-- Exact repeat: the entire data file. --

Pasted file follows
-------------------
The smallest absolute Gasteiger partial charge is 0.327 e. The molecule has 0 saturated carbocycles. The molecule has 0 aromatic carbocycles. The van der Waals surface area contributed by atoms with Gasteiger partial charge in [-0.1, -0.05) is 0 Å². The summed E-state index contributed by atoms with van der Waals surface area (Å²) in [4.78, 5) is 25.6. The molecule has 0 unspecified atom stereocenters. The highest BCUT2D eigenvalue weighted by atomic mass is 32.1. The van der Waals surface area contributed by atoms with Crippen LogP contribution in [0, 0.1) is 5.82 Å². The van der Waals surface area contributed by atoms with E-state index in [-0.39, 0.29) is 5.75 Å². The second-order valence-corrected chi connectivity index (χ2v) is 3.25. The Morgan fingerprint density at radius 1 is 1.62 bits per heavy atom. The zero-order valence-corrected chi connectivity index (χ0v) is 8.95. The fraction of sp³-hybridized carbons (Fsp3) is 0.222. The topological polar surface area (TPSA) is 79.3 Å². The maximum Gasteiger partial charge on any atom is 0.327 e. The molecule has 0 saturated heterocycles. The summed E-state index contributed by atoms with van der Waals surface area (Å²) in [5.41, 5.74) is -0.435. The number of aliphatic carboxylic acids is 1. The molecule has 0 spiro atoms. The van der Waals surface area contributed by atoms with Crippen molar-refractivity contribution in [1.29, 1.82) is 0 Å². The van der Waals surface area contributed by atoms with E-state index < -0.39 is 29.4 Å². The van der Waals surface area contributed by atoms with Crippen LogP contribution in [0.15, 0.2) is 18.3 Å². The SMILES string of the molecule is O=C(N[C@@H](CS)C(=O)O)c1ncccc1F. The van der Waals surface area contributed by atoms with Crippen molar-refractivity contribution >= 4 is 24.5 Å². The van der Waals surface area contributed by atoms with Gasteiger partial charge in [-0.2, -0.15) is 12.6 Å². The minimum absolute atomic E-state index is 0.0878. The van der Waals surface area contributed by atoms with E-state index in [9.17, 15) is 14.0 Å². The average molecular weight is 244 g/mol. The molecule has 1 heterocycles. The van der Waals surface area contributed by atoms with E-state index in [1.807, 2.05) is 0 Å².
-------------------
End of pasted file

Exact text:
The smallest absolute Gasteiger partial charge is 0.327 e. The molecule has 0 saturated carbocycles. The molecule has 0 aromatic carbocycles. The van der Waals surface area contributed by atoms with Gasteiger partial charge in [-0.1, -0.05) is 0 Å². The summed E-state index contributed by atoms with van der Waals surface area (Å²) in [4.78, 5) is 25.6. The molecule has 0 unspecified atom stereocenters. The highest BCUT2D eigenvalue weighted by atomic mass is 32.1. The van der Waals surface area contributed by atoms with Crippen LogP contribution in [0, 0.1) is 5.82 Å². The van der Waals surface area contributed by atoms with E-state index in [-0.39, 0.29) is 5.75 Å². The second-order valence-corrected chi connectivity index (χ2v) is 3.25. The Morgan fingerprint density at radius 1 is 1.62 bits per heavy atom. The zero-order valence-corrected chi connectivity index (χ0v) is 8.95. The fraction of sp³-hybridized carbons (Fsp3) is 0.222. The topological polar surface area (TPSA) is 79.3 Å². The maximum Gasteiger partial charge on any atom is 0.327 e. The molecule has 0 saturated heterocycles. The summed E-state index contributed by atoms with van der Waals surface area (Å²) in [5.41, 5.74) is -0.435. The number of aliphatic carboxylic acids is 1. The molecule has 0 spiro atoms. The van der Waals surface area contributed by atoms with Crippen molar-refractivity contribution in [1.29, 1.82) is 0 Å². The van der Waals surface area contributed by atoms with E-state index < -0.39 is 29.4 Å². The van der Waals surface area contributed by atoms with Crippen LogP contribution in [0.15, 0.2) is 18.3 Å². The SMILES string of the molecule is O=C(N[C@@H](CS)C(=O)O)c1ncccc1F. The van der Waals surface area contributed by atoms with Crippen molar-refractivity contribution >= 4 is 24.5 Å². The van der Waals surface area contributed by atoms with Gasteiger partial charge in [-0.2, -0.15) is 12.6 Å². The minimum absolute atomic E-state index is 0.0878. The van der Waals surface area contributed by atoms with E-state index in [9.17, 15) is 14.0 Å². The average molecular weight is 244 g/mol. The molecule has 1 heterocycles. The van der Waals surface area contributed by atoms with E-state index in [1.807, 2.05) is 0 Å².